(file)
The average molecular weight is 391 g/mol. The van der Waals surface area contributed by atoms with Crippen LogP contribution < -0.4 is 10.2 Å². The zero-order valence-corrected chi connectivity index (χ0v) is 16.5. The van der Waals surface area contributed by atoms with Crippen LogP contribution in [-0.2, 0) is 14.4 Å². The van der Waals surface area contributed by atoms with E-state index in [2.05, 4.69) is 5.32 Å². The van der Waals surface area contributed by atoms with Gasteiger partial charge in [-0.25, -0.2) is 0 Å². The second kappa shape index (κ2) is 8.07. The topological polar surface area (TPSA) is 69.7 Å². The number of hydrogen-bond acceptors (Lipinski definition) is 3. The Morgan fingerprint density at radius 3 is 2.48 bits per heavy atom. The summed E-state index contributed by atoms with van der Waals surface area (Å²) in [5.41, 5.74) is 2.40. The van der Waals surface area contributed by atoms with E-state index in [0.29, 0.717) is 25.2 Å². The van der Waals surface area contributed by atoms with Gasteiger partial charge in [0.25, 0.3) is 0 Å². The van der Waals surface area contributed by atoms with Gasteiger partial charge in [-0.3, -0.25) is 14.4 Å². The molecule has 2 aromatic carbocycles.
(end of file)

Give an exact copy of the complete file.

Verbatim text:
The average molecular weight is 391 g/mol. The van der Waals surface area contributed by atoms with Crippen LogP contribution < -0.4 is 10.2 Å². The zero-order valence-corrected chi connectivity index (χ0v) is 16.5. The van der Waals surface area contributed by atoms with Crippen LogP contribution in [-0.2, 0) is 14.4 Å². The van der Waals surface area contributed by atoms with E-state index in [2.05, 4.69) is 5.32 Å². The van der Waals surface area contributed by atoms with Gasteiger partial charge in [-0.25, -0.2) is 0 Å². The second kappa shape index (κ2) is 8.07. The topological polar surface area (TPSA) is 69.7 Å². The number of hydrogen-bond acceptors (Lipinski definition) is 3. The Morgan fingerprint density at radius 3 is 2.48 bits per heavy atom. The summed E-state index contributed by atoms with van der Waals surface area (Å²) in [5.41, 5.74) is 2.40. The van der Waals surface area contributed by atoms with E-state index in [0.29, 0.717) is 25.2 Å². The van der Waals surface area contributed by atoms with Gasteiger partial charge in [0.25, 0.3) is 0 Å². The van der Waals surface area contributed by atoms with Gasteiger partial charge in [-0.3, -0.25) is 14.4 Å². The molecule has 2 aromatic carbocycles.